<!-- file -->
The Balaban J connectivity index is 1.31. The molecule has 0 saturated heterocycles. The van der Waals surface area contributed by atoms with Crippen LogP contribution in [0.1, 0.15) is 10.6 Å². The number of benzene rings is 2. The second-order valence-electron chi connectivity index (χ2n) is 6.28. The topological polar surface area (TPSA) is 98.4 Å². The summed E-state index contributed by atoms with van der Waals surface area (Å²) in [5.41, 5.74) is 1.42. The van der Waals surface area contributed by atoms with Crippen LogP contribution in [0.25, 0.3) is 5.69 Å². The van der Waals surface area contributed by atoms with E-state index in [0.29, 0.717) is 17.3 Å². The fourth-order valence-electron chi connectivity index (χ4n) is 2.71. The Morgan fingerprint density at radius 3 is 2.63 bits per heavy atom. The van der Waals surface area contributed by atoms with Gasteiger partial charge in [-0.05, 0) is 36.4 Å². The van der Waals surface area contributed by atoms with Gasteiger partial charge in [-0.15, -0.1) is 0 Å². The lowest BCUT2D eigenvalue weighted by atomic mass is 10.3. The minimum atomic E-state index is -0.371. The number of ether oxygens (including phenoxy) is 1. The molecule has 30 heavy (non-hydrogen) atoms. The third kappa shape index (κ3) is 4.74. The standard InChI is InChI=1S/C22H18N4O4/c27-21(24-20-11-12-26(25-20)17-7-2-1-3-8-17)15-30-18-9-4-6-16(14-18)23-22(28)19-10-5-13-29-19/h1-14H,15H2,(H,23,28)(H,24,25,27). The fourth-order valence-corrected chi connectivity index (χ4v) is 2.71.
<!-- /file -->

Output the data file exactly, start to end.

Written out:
The Balaban J connectivity index is 1.31. The molecule has 0 saturated heterocycles. The van der Waals surface area contributed by atoms with Crippen LogP contribution in [0.1, 0.15) is 10.6 Å². The number of benzene rings is 2. The second-order valence-electron chi connectivity index (χ2n) is 6.28. The topological polar surface area (TPSA) is 98.4 Å². The summed E-state index contributed by atoms with van der Waals surface area (Å²) in [5.41, 5.74) is 1.42. The van der Waals surface area contributed by atoms with Crippen LogP contribution in [0.25, 0.3) is 5.69 Å². The van der Waals surface area contributed by atoms with E-state index in [0.29, 0.717) is 17.3 Å². The fourth-order valence-electron chi connectivity index (χ4n) is 2.71. The Morgan fingerprint density at radius 3 is 2.63 bits per heavy atom. The van der Waals surface area contributed by atoms with Gasteiger partial charge in [-0.05, 0) is 36.4 Å². The van der Waals surface area contributed by atoms with Gasteiger partial charge in [-0.15, -0.1) is 0 Å². The lowest BCUT2D eigenvalue weighted by atomic mass is 10.3. The minimum atomic E-state index is -0.371. The number of ether oxygens (including phenoxy) is 1. The molecule has 30 heavy (non-hydrogen) atoms. The third kappa shape index (κ3) is 4.74. The standard InChI is InChI=1S/C22H18N4O4/c27-21(24-20-11-12-26(25-20)17-7-2-1-3-8-17)15-30-18-9-4-6-16(14-18)23-22(28)19-10-5-13-29-19/h1-14H,15H2,(H,23,28)(H,24,25,27). The fourth-order valence-corrected chi connectivity index (χ4v) is 2.71.